Cyber Round-up for 13th December
Welcome to the Ironshare Cyber Round-up where we look back at the events of that last week and cover some of the news, posts, views, and highlights from the world of Security.
In this week’s round-up:
Google have recently introduced a new Chrome feature which notifies a user when their account details have been compromised in a data breach. Upon entering their credentials, the user will receive a notification suggesting that they change their passwords. As well as this, Google are forever expanding their list of unsafe sites that are blocked by Safe Browsing which is designed to make the web a more secure place for its users. They have also dedicated time to improving their predictive phishing protection. This feature, that was introduced in 2017, warns you if you input your login details on a suspected phishing site. Google have been working hard recently on improving account security and password protection, and so far, they are making good progress.
1&1 Telecom GmbH have been hit with one of the biggest fines seen under the European GDPR legislation. This fine came because of the insufficient security measures in place in their call centre which allowed unauthorised parties to access their company data. This was in breach of article 32 of the GDPR legislation and resulted in a €9.5 million fine. The incident only affected a small number of customers, however the German data protection agency said that their entire customer base was at risk, so the fine was necessary.
Children’s smart toys have become an easy target for many criminals, and recent research suggests a large number of toys are affected by security flaws. Across seven separate smart toys that were tested, more than 20 concerns were raised regarding security issues; one of the most alarming flaws was the lack of secure authentication for Bluetooth connectivity, allowing an attacker to stream audio from the device. If you’re buying your children smart toys for Christmas, we advise doing some research before hand to ensure that they are safe.
Password Reuse is a major problem in the world of security, and a recent survey revealed that 49% of users reuse the same password in their workplace, and often would only make a minor change, such as adding a capital letter. As well as reusing passwords, the majority of users relied on human memory for storing their passwords, rather than using a password safe. The lack of a password safe encourages reusing passwords because it can be difficult remembering a lot of complex passwords; this was confirmed by recent research in which 78% of users admitted to forgetting a password and resetting it. We encourage good password practice and highly recommend the use of a password manager, to not only help you remember passwords, but also generate them and store them securely.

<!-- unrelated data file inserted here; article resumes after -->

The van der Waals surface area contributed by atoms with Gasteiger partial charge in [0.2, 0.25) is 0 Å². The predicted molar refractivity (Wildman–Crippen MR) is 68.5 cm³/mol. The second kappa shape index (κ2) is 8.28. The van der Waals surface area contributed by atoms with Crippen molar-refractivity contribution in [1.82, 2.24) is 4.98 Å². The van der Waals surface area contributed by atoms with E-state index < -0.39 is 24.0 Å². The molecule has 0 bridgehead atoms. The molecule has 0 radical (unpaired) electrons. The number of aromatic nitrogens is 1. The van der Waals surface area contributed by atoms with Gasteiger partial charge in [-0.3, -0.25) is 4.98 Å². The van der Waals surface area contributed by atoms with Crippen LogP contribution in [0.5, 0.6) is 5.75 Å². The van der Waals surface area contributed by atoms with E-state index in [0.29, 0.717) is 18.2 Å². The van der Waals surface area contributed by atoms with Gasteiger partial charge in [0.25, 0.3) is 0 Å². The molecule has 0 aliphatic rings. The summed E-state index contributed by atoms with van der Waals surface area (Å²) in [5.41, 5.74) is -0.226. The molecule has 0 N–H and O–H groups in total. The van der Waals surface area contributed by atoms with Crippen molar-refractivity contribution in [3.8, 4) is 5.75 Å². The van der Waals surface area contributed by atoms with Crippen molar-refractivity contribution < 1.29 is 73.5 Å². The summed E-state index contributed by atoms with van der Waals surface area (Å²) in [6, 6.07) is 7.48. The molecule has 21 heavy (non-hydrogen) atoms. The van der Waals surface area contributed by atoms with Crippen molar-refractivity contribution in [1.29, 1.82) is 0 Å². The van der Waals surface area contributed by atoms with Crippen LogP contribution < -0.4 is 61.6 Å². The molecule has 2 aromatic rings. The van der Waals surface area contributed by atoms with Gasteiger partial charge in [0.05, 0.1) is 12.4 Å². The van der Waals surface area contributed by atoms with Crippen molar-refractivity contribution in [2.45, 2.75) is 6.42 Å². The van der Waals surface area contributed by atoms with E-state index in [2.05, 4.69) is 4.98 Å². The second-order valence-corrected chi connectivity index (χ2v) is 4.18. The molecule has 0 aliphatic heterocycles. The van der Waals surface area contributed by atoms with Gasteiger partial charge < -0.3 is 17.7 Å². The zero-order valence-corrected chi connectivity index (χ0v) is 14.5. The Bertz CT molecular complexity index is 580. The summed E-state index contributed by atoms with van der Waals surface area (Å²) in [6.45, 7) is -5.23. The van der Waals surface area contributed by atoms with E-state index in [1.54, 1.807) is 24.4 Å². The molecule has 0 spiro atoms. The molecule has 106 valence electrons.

Vulnerabilities & Updates
Microsoft’s Patch Tuesday for December has arrived and features several updates covering 25 vulnerabilities, including 7 which are considered critical. Two critical vulnerabilities addressed in this patch are remote code executions; the first exists in the Windows font library and occurs as a result of the library improperly handling some embedded fonts. This means that an attacker could convince a user to visit a web page which features the malicious embedded font. The other flaw is in the Hyper-V hypervisor, which can occasionally fail to validate input on a guest operating system, even from an authenticated user. This can be exploited by an attacker using a specially crafted application to execute code on a host OS remotely. There are 23 other vulnerabilities addressed in this edition of patch Tuesday which we highly recommend looking into.
Microsoft have plans to roll out a new phishing protection feature in response to recent incidents involving MS Forms. This enhancement aims to restrict repeat offenders who are attempting to phish. Although phishing protection was introduced in July 2019, these updates that are scheduled are designed to massively improve its effectiveness. The new automated review will block users who have two or more confirmed phishing forms from distributing forms and collecting responses. Global and security admins will be sent daily notifications regarding potential phishing attempts. There is no preparation that needs to be done for these new features, however updating training and documentation is recommended.
And that’s it for this week round-up, please don’t forget to tune in for our next instalment.
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Edition #71 – 13th December 2019
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